build environment. Finally the make program uses Makefile to generate executable programs
from source code.
The complexity of the GNU build system reflects the variety of circumstances under which a
body of source code may be built.
If a source code file is changed then it suffices to re-run make which only recompiles
that part of the body of the source code affected by the change.
● If a .in file has changed then it suffices to re-run config.status and make.
● If the body of source code is copied to another computer then it is suffices to rerun
configure (which runs config.status) and make. (For this reason source code
using the GNU build system is normally distributed without the files thatconfigure
generates.)
● If the body of source code is changed more fundamentally then configure.ac and
the .in files need to be changed and all subsequent steps also followed.
To process files, autoconf uses the GNU implementation of the m4 macro system.
Autoconf comes with several auxiliary programs such as Autoheader, which is used to help
manage C header files; Autoscan, which can create an initial input file for Autoconf; and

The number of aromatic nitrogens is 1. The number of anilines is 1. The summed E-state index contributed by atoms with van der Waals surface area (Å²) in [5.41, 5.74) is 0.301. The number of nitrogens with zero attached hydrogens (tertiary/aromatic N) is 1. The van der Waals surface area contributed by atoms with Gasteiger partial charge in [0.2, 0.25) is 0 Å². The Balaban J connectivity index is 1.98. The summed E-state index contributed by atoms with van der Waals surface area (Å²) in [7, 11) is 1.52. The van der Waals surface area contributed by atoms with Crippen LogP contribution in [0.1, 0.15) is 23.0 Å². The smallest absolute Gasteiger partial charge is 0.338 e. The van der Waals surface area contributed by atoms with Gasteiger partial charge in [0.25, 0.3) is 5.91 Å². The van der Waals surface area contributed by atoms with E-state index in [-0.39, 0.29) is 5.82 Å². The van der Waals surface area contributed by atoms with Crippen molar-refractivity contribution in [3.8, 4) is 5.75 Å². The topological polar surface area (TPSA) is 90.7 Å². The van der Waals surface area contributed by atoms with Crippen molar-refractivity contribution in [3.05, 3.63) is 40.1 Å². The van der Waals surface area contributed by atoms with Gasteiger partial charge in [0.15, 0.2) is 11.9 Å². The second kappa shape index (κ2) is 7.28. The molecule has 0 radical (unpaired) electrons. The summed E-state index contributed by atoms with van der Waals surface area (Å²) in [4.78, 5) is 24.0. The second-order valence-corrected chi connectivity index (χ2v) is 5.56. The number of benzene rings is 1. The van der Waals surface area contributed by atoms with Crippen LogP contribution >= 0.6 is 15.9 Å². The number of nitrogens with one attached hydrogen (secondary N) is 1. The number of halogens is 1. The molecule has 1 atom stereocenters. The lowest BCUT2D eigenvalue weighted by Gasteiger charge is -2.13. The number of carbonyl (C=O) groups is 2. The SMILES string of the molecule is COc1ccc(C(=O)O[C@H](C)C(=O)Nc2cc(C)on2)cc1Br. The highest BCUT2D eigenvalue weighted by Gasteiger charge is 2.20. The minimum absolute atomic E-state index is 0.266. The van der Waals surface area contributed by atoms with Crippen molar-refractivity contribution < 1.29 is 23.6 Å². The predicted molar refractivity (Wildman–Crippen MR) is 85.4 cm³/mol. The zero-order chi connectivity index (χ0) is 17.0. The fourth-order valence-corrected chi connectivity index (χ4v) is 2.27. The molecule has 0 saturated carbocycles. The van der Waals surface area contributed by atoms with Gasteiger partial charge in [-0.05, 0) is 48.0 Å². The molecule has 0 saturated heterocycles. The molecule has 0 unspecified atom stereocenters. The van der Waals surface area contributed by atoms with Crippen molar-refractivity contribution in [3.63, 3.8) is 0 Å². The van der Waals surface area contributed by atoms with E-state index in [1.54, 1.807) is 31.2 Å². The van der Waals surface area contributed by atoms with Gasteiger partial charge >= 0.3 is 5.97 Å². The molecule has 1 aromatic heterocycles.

ifnames, which can list C pre-processor identifiers used in the program.

GNU Automake

Automake helps to create portable Makefiles, which are in turn processed with the make utility.
It takes its input as Makefile.am, and turns it into Makefile.in, which is used by the configure
script to generate the file Makefile output.

GNU Libtool
Libtool helps manage the creation of static and dynamic libraries on various Unix-like operating
systems. Libtool accomplishes this by abstracting the library-creation process, hiding
differences between various systems (e.g. GNU/Linuxsystems vs. Solaris).

Gnulib
Gnulib simplifies the process of making software that uses Autoconf and Automake portable to awide range of systems.

Make